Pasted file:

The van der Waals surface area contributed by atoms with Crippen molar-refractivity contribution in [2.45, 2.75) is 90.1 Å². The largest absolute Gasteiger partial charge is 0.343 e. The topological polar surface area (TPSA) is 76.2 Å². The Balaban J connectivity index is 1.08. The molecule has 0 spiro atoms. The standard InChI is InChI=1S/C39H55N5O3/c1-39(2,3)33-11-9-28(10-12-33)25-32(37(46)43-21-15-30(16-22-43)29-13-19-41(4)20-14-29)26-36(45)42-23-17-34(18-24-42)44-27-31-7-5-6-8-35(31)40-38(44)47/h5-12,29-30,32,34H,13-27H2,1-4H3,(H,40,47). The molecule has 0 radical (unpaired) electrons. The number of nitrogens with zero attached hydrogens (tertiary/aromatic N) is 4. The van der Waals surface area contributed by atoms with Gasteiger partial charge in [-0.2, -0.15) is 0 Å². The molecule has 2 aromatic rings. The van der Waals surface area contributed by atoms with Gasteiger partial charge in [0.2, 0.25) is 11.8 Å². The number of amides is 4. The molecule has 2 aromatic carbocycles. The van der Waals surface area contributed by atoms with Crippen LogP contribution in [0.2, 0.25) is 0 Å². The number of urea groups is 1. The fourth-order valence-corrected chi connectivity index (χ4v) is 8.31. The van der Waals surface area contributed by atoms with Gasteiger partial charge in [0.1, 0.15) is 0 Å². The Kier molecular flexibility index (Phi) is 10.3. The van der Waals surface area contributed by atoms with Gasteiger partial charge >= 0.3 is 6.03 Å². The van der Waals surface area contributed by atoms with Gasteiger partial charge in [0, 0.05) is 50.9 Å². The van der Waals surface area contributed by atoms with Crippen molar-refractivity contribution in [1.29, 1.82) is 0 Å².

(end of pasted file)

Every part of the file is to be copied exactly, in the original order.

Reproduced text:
The van der Waals surface area contributed by atoms with Crippen molar-refractivity contribution in [2.45, 2.75) is 90.1 Å². The largest absolute Gasteiger partial charge is 0.343 e. The topological polar surface area (TPSA) is 76.2 Å². The Balaban J connectivity index is 1.08. The molecule has 0 spiro atoms. The standard InChI is InChI=1S/C39H55N5O3/c1-39(2,3)33-11-9-28(10-12-33)25-32(37(46)43-21-15-30(16-22-43)29-13-19-41(4)20-14-29)26-36(45)42-23-17-34(18-24-42)44-27-31-7-5-6-8-35(31)40-38(44)47/h5-12,29-30,32,34H,13-27H2,1-4H3,(H,40,47). The molecule has 0 radical (unpaired) electrons. The number of nitrogens with zero attached hydrogens (tertiary/aromatic N) is 4. The van der Waals surface area contributed by atoms with Gasteiger partial charge in [-0.2, -0.15) is 0 Å². The molecule has 2 aromatic rings. The van der Waals surface area contributed by atoms with Gasteiger partial charge in [0.2, 0.25) is 11.8 Å². The number of amides is 4. The molecule has 2 aromatic carbocycles. The van der Waals surface area contributed by atoms with Crippen LogP contribution in [0.2, 0.25) is 0 Å². The number of urea groups is 1. The fourth-order valence-corrected chi connectivity index (χ4v) is 8.31. The van der Waals surface area contributed by atoms with Gasteiger partial charge in [0.1, 0.15) is 0 Å². The Kier molecular flexibility index (Phi) is 10.3. The van der Waals surface area contributed by atoms with Gasteiger partial charge >= 0.3 is 6.03 Å². The van der Waals surface area contributed by atoms with Gasteiger partial charge in [0, 0.05) is 50.9 Å². The van der Waals surface area contributed by atoms with Crippen molar-refractivity contribution in [1.29, 1.82) is 0 Å².